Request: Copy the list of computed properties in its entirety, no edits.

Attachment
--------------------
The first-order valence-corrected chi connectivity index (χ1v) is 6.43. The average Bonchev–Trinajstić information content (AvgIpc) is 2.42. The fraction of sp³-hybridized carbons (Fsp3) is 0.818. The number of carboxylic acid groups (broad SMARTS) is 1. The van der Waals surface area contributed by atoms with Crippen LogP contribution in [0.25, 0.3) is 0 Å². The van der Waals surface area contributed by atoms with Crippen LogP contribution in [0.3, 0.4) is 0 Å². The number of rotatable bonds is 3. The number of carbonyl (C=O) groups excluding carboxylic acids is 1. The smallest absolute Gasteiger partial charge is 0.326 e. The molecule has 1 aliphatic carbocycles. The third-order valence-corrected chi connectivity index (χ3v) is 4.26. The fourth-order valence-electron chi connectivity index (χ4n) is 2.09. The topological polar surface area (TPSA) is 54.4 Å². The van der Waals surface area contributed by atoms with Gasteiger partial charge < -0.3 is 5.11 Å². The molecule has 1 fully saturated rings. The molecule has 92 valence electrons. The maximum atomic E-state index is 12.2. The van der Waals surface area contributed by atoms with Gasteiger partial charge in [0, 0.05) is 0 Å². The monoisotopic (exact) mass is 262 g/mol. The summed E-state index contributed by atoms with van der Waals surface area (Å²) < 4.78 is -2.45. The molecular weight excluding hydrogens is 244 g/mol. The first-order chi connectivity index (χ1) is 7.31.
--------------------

The first-order valence-corrected chi connectivity index (χ1v) is 6.43. The average Bonchev–Trinajstić information content (AvgIpc) is 2.42. The fraction of sp³-hybridized carbons (Fsp3) is 0.818. The number of carboxylic acid groups (broad SMARTS) is 1. The van der Waals surface area contributed by atoms with Crippen LogP contribution in [0.25, 0.3) is 0 Å². The van der Waals surface area contributed by atoms with Crippen LogP contribution in [0.3, 0.4) is 0 Å². The number of rotatable bonds is 3. The number of carbonyl (C=O) groups excluding carboxylic acids is 1. The smallest absolute Gasteiger partial charge is 0.326 e. The molecule has 1 aliphatic carbocycles. The third-order valence-corrected chi connectivity index (χ3v) is 4.26. The fourth-order valence-electron chi connectivity index (χ4n) is 2.09. The topological polar surface area (TPSA) is 54.4 Å². The van der Waals surface area contributed by atoms with Gasteiger partial charge < -0.3 is 5.11 Å². The molecule has 1 fully saturated rings. The molecule has 92 valence electrons. The maximum atomic E-state index is 12.2. The van der Waals surface area contributed by atoms with Gasteiger partial charge in [0, 0.05) is 0 Å². The monoisotopic (exact) mass is 262 g/mol. The summed E-state index contributed by atoms with van der Waals surface area (Å²) < 4.78 is -2.45. The molecular weight excluding hydrogens is 244 g/mol. The first-order chi connectivity index (χ1) is 7.31.